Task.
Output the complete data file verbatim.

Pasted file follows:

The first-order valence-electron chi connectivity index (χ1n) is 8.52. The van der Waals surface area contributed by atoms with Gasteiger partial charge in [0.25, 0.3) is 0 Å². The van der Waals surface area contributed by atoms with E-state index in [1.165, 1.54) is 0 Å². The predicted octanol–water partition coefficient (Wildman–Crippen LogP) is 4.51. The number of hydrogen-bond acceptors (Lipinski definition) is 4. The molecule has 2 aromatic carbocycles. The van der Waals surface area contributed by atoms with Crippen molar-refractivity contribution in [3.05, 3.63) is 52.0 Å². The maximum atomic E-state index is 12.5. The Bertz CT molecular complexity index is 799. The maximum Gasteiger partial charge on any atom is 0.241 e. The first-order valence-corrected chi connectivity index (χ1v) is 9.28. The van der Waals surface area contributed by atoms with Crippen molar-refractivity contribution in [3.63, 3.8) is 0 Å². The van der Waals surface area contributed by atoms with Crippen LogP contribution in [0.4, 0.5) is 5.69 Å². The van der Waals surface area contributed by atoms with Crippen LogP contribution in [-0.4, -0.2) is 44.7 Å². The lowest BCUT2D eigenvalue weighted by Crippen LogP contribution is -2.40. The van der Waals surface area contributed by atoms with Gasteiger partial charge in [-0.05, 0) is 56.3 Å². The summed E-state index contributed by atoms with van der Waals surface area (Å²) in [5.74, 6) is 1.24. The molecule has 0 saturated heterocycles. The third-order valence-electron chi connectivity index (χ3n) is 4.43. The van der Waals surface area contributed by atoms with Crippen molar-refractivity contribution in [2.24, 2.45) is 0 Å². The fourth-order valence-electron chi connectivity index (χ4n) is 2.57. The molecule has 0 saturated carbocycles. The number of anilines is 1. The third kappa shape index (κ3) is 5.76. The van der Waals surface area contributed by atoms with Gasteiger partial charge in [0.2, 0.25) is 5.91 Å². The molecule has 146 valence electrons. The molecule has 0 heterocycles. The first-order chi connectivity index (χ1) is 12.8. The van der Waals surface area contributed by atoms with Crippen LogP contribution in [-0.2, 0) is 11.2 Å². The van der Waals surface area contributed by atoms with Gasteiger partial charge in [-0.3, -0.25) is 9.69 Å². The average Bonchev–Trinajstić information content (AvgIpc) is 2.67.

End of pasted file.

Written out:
The first-order valence-electron chi connectivity index (χ1n) is 8.52. The van der Waals surface area contributed by atoms with Gasteiger partial charge in [0.25, 0.3) is 0 Å². The van der Waals surface area contributed by atoms with E-state index in [1.165, 1.54) is 0 Å². The predicted octanol–water partition coefficient (Wildman–Crippen LogP) is 4.51. The number of hydrogen-bond acceptors (Lipinski definition) is 4. The molecule has 2 aromatic carbocycles. The van der Waals surface area contributed by atoms with Crippen molar-refractivity contribution in [3.05, 3.63) is 52.0 Å². The maximum atomic E-state index is 12.5. The Bertz CT molecular complexity index is 799. The maximum Gasteiger partial charge on any atom is 0.241 e. The first-order valence-corrected chi connectivity index (χ1v) is 9.28. The van der Waals surface area contributed by atoms with Crippen molar-refractivity contribution in [3.63, 3.8) is 0 Å². The van der Waals surface area contributed by atoms with Crippen LogP contribution in [0.4, 0.5) is 5.69 Å². The van der Waals surface area contributed by atoms with Crippen LogP contribution in [-0.4, -0.2) is 44.7 Å². The lowest BCUT2D eigenvalue weighted by Crippen LogP contribution is -2.40. The van der Waals surface area contributed by atoms with Gasteiger partial charge in [-0.05, 0) is 56.3 Å². The summed E-state index contributed by atoms with van der Waals surface area (Å²) in [5.74, 6) is 1.24. The molecule has 0 saturated heterocycles. The third-order valence-electron chi connectivity index (χ3n) is 4.43. The van der Waals surface area contributed by atoms with Crippen molar-refractivity contribution in [2.24, 2.45) is 0 Å². The fourth-order valence-electron chi connectivity index (χ4n) is 2.57. The molecule has 0 saturated carbocycles. The number of anilines is 1. The third kappa shape index (κ3) is 5.76. The van der Waals surface area contributed by atoms with Gasteiger partial charge in [0.2, 0.25) is 5.91 Å². The molecule has 146 valence electrons. The molecule has 0 heterocycles. The first-order chi connectivity index (χ1) is 12.8. The van der Waals surface area contributed by atoms with Crippen LogP contribution in [-0.2, 0) is 11.2 Å². The van der Waals surface area contributed by atoms with Gasteiger partial charge in [-0.3, -0.25) is 9.69 Å². The average Bonchev–Trinajstić information content (AvgIpc) is 2.67.